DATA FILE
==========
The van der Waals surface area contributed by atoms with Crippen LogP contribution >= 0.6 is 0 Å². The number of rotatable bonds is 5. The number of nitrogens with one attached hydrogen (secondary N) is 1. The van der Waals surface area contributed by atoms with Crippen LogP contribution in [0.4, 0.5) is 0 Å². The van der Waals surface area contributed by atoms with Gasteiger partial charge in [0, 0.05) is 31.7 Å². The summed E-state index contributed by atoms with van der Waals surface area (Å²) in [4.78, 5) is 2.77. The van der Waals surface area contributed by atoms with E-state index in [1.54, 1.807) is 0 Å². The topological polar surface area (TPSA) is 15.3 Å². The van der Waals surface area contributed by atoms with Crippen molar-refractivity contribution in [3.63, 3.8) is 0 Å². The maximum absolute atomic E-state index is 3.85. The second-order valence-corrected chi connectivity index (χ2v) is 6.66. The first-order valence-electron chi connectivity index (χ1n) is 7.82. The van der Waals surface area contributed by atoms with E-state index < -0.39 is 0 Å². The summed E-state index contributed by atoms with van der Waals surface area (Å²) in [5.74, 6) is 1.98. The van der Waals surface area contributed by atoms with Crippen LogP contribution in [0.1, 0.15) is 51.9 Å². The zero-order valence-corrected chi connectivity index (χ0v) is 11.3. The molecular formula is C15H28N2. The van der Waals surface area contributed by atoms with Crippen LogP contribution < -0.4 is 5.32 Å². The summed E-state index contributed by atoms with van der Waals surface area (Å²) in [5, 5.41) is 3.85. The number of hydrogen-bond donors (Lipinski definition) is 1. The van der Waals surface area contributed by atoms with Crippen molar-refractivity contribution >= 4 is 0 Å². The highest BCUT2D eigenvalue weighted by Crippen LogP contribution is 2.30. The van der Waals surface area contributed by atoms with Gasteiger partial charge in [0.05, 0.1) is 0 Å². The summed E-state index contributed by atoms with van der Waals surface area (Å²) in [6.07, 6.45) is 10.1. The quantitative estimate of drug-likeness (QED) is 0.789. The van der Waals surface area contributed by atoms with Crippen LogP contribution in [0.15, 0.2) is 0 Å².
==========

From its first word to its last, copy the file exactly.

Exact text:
The van der Waals surface area contributed by atoms with Crippen LogP contribution >= 0.6 is 0 Å². The number of rotatable bonds is 5. The number of nitrogens with one attached hydrogen (secondary N) is 1. The van der Waals surface area contributed by atoms with Crippen LogP contribution in [0.4, 0.5) is 0 Å². The van der Waals surface area contributed by atoms with Gasteiger partial charge in [0, 0.05) is 31.7 Å². The summed E-state index contributed by atoms with van der Waals surface area (Å²) in [4.78, 5) is 2.77. The van der Waals surface area contributed by atoms with E-state index in [1.54, 1.807) is 0 Å². The topological polar surface area (TPSA) is 15.3 Å². The van der Waals surface area contributed by atoms with Crippen molar-refractivity contribution in [3.63, 3.8) is 0 Å². The maximum absolute atomic E-state index is 3.85. The second-order valence-corrected chi connectivity index (χ2v) is 6.66. The first-order valence-electron chi connectivity index (χ1n) is 7.82. The van der Waals surface area contributed by atoms with E-state index < -0.39 is 0 Å². The summed E-state index contributed by atoms with van der Waals surface area (Å²) in [5.74, 6) is 1.98. The van der Waals surface area contributed by atoms with Crippen LogP contribution in [0.1, 0.15) is 51.9 Å². The zero-order valence-corrected chi connectivity index (χ0v) is 11.3. The molecular formula is C15H28N2. The van der Waals surface area contributed by atoms with Crippen LogP contribution < -0.4 is 5.32 Å². The summed E-state index contributed by atoms with van der Waals surface area (Å²) in [5, 5.41) is 3.85. The number of hydrogen-bond donors (Lipinski definition) is 1. The van der Waals surface area contributed by atoms with Crippen molar-refractivity contribution >= 4 is 0 Å². The highest BCUT2D eigenvalue weighted by Crippen LogP contribution is 2.30. The van der Waals surface area contributed by atoms with Gasteiger partial charge in [0.05, 0.1) is 0 Å². The summed E-state index contributed by atoms with van der Waals surface area (Å²) in [6.07, 6.45) is 10.1. The quantitative estimate of drug-likeness (QED) is 0.789. The van der Waals surface area contributed by atoms with Crippen LogP contribution in [0.15, 0.2) is 0 Å².